By the end of July, Michael Symon had already cooked Thanksgiving dinner twice.
He did this while also running six Cleveland restaurants (plus one in Detroit), taping three cooking shows, scrambling to finish a book about meat and rehearsing to cohost ABC's new daily talk show, The Chew.
The first Thanksgiving, for this story, took place in a Manhattan apartment. The crowd of guests included chef and friend Jonathan Waxman, restaurateur Laurence Kretchmer and Symon's wife, Lizto whom, he says with great appreciation, he has been married "for four million years." The meal was an idealized version of a Midwestern Thanksgiving. The turkey was stuffed with apples, sage and garlic and glazed with a cider-butter reduction that turned the skin auburn. And there was plenty of gravybecause Symon believes in copious gravy for allcombining stock, more cider, pan juices, pureed turkey liver and a golden, German-style Dortmunder lager. "You should cook with what you want to drink," says Symon. "Liz cooks with wine because she wants to drink wine. I cook with beer because I want to drink beer."
Turkey dinner number two came courtesy of Iron Chef America's "The Thanksgiving Battle" episode, and for this one, Symon, in a sixth-floor New York City television studio, was on the clock. With cameramen swarming, Symon rushed to butcher and debone two turkeys. He stuffed a roulade with a mixture of pancetta, olive oil, garlic, orange zest and chile flakes and set it in a sous vide bath. Then he got to work peeling potatoes, poaching eggs and breaking cold butter to bits with his fingers, all so he could assemble 11 courses and ultimately be judged by The Fonz.
Both of these are prequels to Symon's real Thanksgiving, which takes placeand will always take placeat his home in Cleveland. "It's my favorite holiday of the year," he says. "It's definitely the holiday we blow out the hardest. People come early and stay late." Symon's entire extended family will be there, including his 94-year-old grandfather Sy, who still bakes his own bread. His 13 nephews will all be clamoring for some love from the man they refer to as Uncle Monkey. It's the whole Midwestern-Sicilian-Greek-Carpathian family; all of the parts that define Symon. Also attending will be cooks, hosts and servers from Symon's restaurants who can't spend the holidays with their families out of town. "I lay all the food out right down the middle of the table," he says, "and let everyone have at it."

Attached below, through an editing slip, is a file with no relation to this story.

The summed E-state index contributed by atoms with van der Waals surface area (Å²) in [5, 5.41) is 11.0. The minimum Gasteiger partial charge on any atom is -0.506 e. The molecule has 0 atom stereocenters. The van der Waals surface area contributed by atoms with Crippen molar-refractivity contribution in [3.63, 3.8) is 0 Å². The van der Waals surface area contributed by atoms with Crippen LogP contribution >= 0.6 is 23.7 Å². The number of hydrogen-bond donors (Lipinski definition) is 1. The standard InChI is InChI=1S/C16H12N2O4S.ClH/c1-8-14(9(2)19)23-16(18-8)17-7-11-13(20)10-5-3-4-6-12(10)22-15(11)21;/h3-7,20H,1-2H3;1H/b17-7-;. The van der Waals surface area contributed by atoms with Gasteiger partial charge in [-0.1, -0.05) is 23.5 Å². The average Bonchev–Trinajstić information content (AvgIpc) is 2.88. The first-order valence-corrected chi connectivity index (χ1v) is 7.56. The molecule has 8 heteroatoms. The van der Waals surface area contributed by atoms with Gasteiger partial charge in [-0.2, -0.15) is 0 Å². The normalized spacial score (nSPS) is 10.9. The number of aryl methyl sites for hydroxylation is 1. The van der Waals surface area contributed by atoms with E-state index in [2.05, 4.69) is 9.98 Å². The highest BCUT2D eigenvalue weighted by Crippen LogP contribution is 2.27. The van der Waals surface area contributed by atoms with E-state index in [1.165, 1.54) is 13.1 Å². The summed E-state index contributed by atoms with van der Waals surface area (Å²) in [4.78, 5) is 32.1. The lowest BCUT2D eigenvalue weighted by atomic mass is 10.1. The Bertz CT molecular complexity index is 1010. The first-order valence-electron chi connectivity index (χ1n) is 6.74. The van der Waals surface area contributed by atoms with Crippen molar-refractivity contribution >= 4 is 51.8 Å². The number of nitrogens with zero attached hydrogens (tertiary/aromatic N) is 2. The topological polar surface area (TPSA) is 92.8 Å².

Symon's Thanksgiving menus are full of the Mediterranean touches he's known for: capers and anchovies in his brussels sprouts, dill and feta (he likes the Dodoni brand) in his shaved-vegetable salad, a tangle of carrots, beets and celery root sliced hair-thin. But the dishes are also directly Midwestern. "I don't think any other holiday embraces the food of the Midwest quite like Thanksgiving," says Symon. "There's roasted meat and mashed potatoes. But being here is also about heritage. Cleveland is really a giant melting potnot only is my family a melting pot, but so is the city. There are tremendous Greek, Italian and Eastern European influences here, and my holiday reflects that."
By the time November 24 actually rolls around, the 42-year-old Symon will already be two months into the highest-profile gig of his career, costarring on The Chew with his buddy Mario Batali, Top Chef's Carla Hall, health expert Daphne Oz and style maven Clinton Kelly. The show will cover food issues from all angles, with Symon not just leading live cooking demos but discussing, with his fellow hosts, issues about food production, diet and the significance of eating together as a family.
Gordon Elliott, The Chew's creator and executive producer, couldn't imagine doing the show without Symon. "He's the guy from Cleveland who can't believe his own success," says Elliott. "He's got tattoos. Loves his wife. Adores his family. He loves to laugh, loves to teach, and he connects with everybody. When he teaches, he wants to stand beside you, wrap his arms around you and show you how easy it is to eat well." After taping ends on Thursdays, Symon will be flying home to Cleveland, hopping on one of his three Harley-Davidsons (he has models from 1932, '49 and '95) and situating himself at the pass of his flagship restaurant, Lola, just in time for dinner service.